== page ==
India says Xiaomi misled Deutsche Bank over ‘illegal’ royalty payments

  • Xiaomi, an Indian agency clash over royalty payments
  • India froze $670 million in Xiaomi bank assets
  • Xiaomi said India’s freeze on operations had “virtually stopped”

NEW DELHI (Reuters) – Indian investigators have alleged that the India unit of India’s Xiaomi Corp (1810.HK) misled its bank Deutsche Bank AG (DBKGn.DE) for years by claiming it had an agreement to pay royalties when legal documents emerged.

Xiaomi has shut down India’s Financial Crimes Control Agency, Enforcement Directorate, since it froze $670 million in the company’s bank assets, saying an investigation found the smartphone vendor made “illegal transfers” to US chip maker Qualcomm (QCOM.O) and others in ” Star’ royalties.

Xiaomi denies wrongdoing and has taken to an Indian court, saying its payments were legitimate and that the asset freeze – later confirmed by an appeal authority – had “effectively halted” its operations in a key market. The court in October denied any damages, and the case will be heard on November 7.

Documents in Xiaomi’s October 3 court filing shed new light on the investigation’s findings, showing that federal agents found suspected irregularities in the way its Indian unit made transfers as royalties to Qualcomm for licensed technologies such as patents.

According to court documents, which included the enforcement agency’s findings, an executive at Deutsche Bank India confirmed to federal agents in April that Indian law required the drafting of a legal agreement between Xiaomi India and Qualcomm to make royalty payments, and the smartphone company disclosed to the bank the existence of such an agreement.

Deutsche told investigators that, according to the documents, Xiaomi India did not share the agreement with the bank for confidentiality reasons.

However, during the investigation, Xiaomi’s Chief Financial Officer in India, Sameer B.S. Rao, and its managing director at the time, Manu Kumar Jain, admitted that there was no agreement between Qualcomm and Xiaomi India, and the royalties were transferred based on directions from the group executives and showed The documents are in China, the Indian agency reported.

In its assessment, the agency noted that Xiaomi “provided misleading information to the bank. They did not share the agreement with the bank they cited as the basis for payment.”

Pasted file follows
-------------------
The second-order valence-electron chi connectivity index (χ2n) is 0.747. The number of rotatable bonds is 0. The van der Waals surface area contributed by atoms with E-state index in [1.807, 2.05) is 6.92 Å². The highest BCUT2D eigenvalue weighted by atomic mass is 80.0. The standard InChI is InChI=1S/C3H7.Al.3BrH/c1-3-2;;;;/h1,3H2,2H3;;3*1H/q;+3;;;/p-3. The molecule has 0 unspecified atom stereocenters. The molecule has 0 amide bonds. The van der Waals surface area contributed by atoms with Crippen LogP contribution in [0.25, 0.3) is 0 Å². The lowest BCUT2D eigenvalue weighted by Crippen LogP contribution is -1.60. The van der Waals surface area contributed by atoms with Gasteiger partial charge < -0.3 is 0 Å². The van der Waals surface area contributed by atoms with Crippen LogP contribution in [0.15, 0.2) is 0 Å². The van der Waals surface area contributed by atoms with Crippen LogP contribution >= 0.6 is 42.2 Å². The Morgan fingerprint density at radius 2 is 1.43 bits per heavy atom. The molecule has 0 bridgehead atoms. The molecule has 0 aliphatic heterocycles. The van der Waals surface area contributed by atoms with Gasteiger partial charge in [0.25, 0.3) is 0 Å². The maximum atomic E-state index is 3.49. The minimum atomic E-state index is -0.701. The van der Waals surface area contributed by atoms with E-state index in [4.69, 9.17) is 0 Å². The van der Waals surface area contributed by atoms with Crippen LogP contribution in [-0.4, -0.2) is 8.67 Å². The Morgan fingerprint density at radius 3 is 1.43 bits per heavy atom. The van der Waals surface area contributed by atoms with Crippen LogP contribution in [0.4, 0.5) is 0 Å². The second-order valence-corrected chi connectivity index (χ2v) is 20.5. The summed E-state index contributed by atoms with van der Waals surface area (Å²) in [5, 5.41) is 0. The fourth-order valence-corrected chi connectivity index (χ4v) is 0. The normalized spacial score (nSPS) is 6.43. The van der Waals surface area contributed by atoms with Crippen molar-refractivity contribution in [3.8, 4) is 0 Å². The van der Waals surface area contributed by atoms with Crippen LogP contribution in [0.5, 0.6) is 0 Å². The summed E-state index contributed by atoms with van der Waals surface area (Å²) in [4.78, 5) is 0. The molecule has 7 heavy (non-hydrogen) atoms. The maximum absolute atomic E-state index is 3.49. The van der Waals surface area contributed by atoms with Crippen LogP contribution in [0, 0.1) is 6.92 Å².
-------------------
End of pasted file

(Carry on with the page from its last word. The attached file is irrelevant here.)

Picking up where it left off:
“This shows … their intent to transfer money out of India according to the whims and fantasies of the Chinese father,” she added.

A Deutsche Bank spokesman declined to comment. According to court documents, one of Xiaomi’s four bank accounts frozen in India is in Deutsche.

Qualcomm, in a statement, said that under the “license with Qualcomm, Xiaomi India pays royalties on all devices sold in India”. Both did not answer questions about equity agreements.

Rao, Jain, and the Enforcement Directorate did not respond.

Xiaomi, India’s largest smartphone maker with a market share of 21%, said it continues to stand by its “position on the legality of royalty payments,” referring to Reuters’ October 2 statement.

In this statement, it said that Xiaomi India was a subsidiary and one of the companies of the Xiaomi Group, which has entered into a legal agreement with Qualcomm. The statement added that it was “legitimate” for the India unit to pay the US company.

The Indian authorities do not agree with this and say that Xiaomi India acts only as a distributor of smartphones made by contract manufacturers. Since the Indian unit has no role in designing the phones, it has “nothing to do” with Qualcomm’s equity payments, as valued by the agency, according to court documents.

Many Chinese companies have struggled to do business in India due to political tensions following the border clash in 2020. India has cited security concerns in banning more than 300 Chinese apps and has tightened investment criteria for Chinese companies.

In the Xiaomi investigation, the company alleged that Rao and Jin faced threats of “physical violence” during interrogation by the Indian agency, Reuters reported in May. The agency described the allegations as “incorrect and baseless”.

Additional reporting by Aditya Kalra and Moncef Vengatel in New Delhi; Additional reporting by Nemet Dixit. Edited by Muralikumar Anantharaman

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